April 1, 2014 | By Mike Bresnahan
The two towers approach delivered a single, familiar result. Another Lakers loss. Pau Gasol got his wish, the chance to play next to fellow 7-footer Chris Kaman, but nothing really changed Tuesday in a 124-112 victory by the Portland Trail Blazers at Staples Center. Gasol and Kaman didn't show much chemistry together, but was that surprising at all this season? BOX SCORE: Portland 124, Lakers 112 Also in the predictable file: Steve Nash left in the second quarter because of a sprained left ankle.
March 30, 2014 | By Mike DiGiovanna
Mike Trout could have another monster season. Albert Pujols and Josh Hamilton could bounce back from career-worst years. Joe Smith and Sean Burnett could add much-needed depth and reliability to the bullpen. And it might not matter. For the Angels to end their four-year playoff drought, they will need six months of consistently strong pitching from a rotation that has little margin for error or injury. The projected starters should be better than the 2013 group, though inexperience at the back of the rotation is a cause for concern.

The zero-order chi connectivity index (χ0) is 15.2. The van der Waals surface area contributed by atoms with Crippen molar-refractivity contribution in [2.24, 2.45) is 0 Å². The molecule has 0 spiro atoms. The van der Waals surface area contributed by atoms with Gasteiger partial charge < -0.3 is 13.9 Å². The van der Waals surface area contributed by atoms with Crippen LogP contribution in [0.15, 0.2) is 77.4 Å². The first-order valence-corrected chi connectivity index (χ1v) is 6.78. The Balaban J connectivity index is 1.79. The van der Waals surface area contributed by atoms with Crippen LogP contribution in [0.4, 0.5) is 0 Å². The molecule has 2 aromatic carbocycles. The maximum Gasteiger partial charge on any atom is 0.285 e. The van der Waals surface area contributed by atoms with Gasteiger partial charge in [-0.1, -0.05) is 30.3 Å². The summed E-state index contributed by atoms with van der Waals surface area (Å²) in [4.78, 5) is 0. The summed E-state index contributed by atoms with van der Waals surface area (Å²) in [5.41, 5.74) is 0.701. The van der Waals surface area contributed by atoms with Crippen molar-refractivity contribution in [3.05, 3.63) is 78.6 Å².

March 29, 2014 | By David Colker
Lorenzo Semple Jr. was one of the hottest screenwriters in Hollywood in the 1970s and '80s, working on star-studded films such as "Papillon," with Steve McQueen and Dustin Hoffman; "Three Days of the Condor," headlined by Robert Redford; and "Never Say Never Again," Sean Connery's last movie as James Bond. But, rare in the trade, Semple didn't much mind if he was not the sole writer on a film. "Almost all the good scripts I've been involved in, I've been fired off of for one reason or another," he said in a 2011 video interview conducted by the Writers Guild Foundation.
March 28, 2014 | By Joe Flint
A pair of Los Angeles television stations say it is possible to share the same channel frequency without any technical issues that would harm the signal quality for viewers. Noncommercial station KLCS-TV and commercial station KJLA have tested sharing the same airwaves for almost two months. In a 31-page report, both stations declared sharing a "technically viable option. " The motivation for the test is the Federal Communications Commission's efforts to reclaim broadcast airwaves from local TV stations that it can then auction off to wireless companies.
March 27, 2014 | By Carla Rivera
Two Cal State Dominguez Hills professors launched a petition drive Thursday to block a proposed "success fee" that would raise costs for students. The push came a day after President Willie J. Hagan advised in a campus email that he would recommend to Cal State Chancellor Timothy P. White that the fee be approved. White recently approved so-called student success fees at San Diego State and Cal State Fullerton. Eleven of Cal State's 23 campuses have now enacted the fees, with most revenue used to hire faculty and counselors and improve other student services that suffered during a period of budget cuts.